It is, perhaps, easy to applaud doctors and all other healthcare workers from thresholds and balconies, as long as they are not close by. Numerous episodes in different parts of the country have demonstrated that front-line workers in the war against Covid-19 are not being welcomed by the people they are fighting to save. Instead, they are dealing with violence, ostracism and forced eviction from their living quarters on top of the daily risk of infection which they knowingly embrace in pursuit of their duty. Unreasoning fear erases the possibility of intelligent or even humane behaviour; this is especially true in a country where unscientific thinking is actively encouraged by people in power. Doctors on contact tracing duty were driven away by stone-pelting in Indore, for example, and flight crew, doctors, nurses and others supposed to have been in touch with possible Covid-19 patients are being discriminated against in housing societies and rented accommodation. People’s hostility exceeded abuse and assaults when the funeral of a doctor who had died of the virus infection in Chennai was stopped by a mob fearful that the infection would spread from the spot. His family and others in attendance were reportedly beaten up.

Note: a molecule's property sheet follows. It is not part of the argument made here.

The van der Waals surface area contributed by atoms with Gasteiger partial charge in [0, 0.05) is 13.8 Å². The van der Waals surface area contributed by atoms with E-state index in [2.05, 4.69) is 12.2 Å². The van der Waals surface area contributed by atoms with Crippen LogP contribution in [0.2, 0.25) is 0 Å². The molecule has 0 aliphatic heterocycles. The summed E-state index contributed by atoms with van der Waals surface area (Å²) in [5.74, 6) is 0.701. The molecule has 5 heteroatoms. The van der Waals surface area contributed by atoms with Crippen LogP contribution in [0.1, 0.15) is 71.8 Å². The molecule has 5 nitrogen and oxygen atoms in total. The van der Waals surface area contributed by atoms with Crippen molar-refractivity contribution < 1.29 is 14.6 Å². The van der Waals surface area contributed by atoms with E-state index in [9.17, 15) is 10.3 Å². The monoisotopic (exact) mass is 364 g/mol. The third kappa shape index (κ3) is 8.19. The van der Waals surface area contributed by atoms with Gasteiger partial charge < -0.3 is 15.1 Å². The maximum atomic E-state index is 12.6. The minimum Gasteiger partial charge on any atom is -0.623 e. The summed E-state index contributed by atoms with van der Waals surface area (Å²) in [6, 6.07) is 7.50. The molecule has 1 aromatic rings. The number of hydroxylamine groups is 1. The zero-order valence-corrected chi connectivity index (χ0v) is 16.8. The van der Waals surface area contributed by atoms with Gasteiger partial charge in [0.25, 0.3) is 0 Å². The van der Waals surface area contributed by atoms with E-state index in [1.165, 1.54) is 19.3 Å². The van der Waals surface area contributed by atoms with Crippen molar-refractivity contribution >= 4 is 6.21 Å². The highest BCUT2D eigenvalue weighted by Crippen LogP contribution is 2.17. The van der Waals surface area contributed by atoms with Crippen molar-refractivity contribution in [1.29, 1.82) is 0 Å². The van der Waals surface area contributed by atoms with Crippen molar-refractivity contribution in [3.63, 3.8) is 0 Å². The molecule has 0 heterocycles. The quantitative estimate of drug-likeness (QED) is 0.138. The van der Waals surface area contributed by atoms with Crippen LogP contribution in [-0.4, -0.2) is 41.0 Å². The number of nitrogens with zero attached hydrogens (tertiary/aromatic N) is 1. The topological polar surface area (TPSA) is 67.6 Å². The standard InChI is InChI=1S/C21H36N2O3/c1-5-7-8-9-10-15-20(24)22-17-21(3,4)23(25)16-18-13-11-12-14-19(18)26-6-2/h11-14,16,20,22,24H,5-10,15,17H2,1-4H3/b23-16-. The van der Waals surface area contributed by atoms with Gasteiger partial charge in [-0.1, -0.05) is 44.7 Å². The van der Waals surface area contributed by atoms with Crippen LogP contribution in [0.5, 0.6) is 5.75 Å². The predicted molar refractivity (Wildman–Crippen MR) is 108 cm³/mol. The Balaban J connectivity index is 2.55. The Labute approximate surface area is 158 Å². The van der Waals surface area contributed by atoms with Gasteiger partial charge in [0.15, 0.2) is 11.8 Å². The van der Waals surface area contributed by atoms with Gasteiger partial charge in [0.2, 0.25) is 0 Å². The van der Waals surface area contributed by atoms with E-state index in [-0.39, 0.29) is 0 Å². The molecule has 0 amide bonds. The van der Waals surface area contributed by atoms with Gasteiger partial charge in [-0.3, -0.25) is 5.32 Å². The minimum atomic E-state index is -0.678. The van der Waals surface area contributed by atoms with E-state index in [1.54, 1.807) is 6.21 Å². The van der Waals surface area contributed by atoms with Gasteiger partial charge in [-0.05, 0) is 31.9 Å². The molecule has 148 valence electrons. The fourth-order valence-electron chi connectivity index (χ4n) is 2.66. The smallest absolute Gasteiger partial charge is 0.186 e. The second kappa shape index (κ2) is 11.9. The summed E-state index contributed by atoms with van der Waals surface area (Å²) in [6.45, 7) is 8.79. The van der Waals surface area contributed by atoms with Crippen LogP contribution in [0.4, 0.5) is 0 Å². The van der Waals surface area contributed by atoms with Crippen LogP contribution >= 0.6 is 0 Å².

The Epidemic Diseases (Amendment) Ordinance, 2020 was promulgated against this background, a timely move that also quieted the protest of the Indian Medical Association against violence towards doctors. The IMA referred to the denial of dignity to a doctor even in death that the Chennai incident represented. While that is indeed an extreme case, it has to be recognized that all forms of violence — driving doctors away by throwing stones, for example, or even simply abusing them or cutting off their electricity — deny health workers their due respect, admiration and, most important, gratitude. The ordinance prescribes hefty fines and up to seven years of imprisonment in cases of severe injury, and also imposes fines for damage of property. This is expected to help protect health workers and is undoubtedly a good thing. But it is tragic that the government has to lift a heavy rod to frighten people into good behaviour towards front-line fighters against a virus that threatens them all. This is when healthcare workers need support and cooperation the most, and when people’s appreciation is most valuable.